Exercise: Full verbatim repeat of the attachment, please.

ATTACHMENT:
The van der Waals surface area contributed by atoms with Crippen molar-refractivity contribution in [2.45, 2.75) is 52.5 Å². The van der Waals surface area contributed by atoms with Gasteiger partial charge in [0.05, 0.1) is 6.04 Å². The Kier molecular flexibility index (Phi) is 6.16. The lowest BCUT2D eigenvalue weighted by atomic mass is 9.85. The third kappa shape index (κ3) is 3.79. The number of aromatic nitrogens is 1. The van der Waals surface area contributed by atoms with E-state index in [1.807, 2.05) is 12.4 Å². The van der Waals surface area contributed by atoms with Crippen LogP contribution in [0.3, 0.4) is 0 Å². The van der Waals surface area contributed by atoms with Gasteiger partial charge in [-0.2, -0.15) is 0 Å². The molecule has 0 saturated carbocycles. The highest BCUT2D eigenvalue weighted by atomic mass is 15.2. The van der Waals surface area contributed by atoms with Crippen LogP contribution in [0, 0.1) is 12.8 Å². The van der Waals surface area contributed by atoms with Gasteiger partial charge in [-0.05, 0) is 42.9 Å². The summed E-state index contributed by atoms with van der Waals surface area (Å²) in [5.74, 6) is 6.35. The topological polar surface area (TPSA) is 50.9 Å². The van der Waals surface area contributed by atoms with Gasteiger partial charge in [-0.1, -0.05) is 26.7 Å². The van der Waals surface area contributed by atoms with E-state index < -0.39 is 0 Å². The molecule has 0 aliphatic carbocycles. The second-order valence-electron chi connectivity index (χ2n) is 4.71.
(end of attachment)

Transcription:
The van der Waals surface area contributed by atoms with Crippen molar-refractivity contribution in [2.45, 2.75) is 52.5 Å². The van der Waals surface area contributed by atoms with Gasteiger partial charge in [0.05, 0.1) is 6.04 Å². The Kier molecular flexibility index (Phi) is 6.16. The lowest BCUT2D eigenvalue weighted by atomic mass is 9.85. The third kappa shape index (κ3) is 3.79. The number of aromatic nitrogens is 1. The van der Waals surface area contributed by atoms with E-state index in [1.807, 2.05) is 12.4 Å². The van der Waals surface area contributed by atoms with Crippen LogP contribution in [0.3, 0.4) is 0 Å². The van der Waals surface area contributed by atoms with Gasteiger partial charge in [-0.2, -0.15) is 0 Å². The molecule has 0 saturated carbocycles. The highest BCUT2D eigenvalue weighted by atomic mass is 15.2. The van der Waals surface area contributed by atoms with Crippen LogP contribution in [0, 0.1) is 12.8 Å². The van der Waals surface area contributed by atoms with Gasteiger partial charge in [-0.05, 0) is 42.9 Å². The summed E-state index contributed by atoms with van der Waals surface area (Å²) in [5.74, 6) is 6.35. The topological polar surface area (TPSA) is 50.9 Å². The van der Waals surface area contributed by atoms with Gasteiger partial charge in [-0.1, -0.05) is 26.7 Å². The van der Waals surface area contributed by atoms with E-state index < -0.39 is 0 Å². The molecule has 0 aliphatic carbocycles. The second-order valence-electron chi connectivity index (χ2n) is 4.71.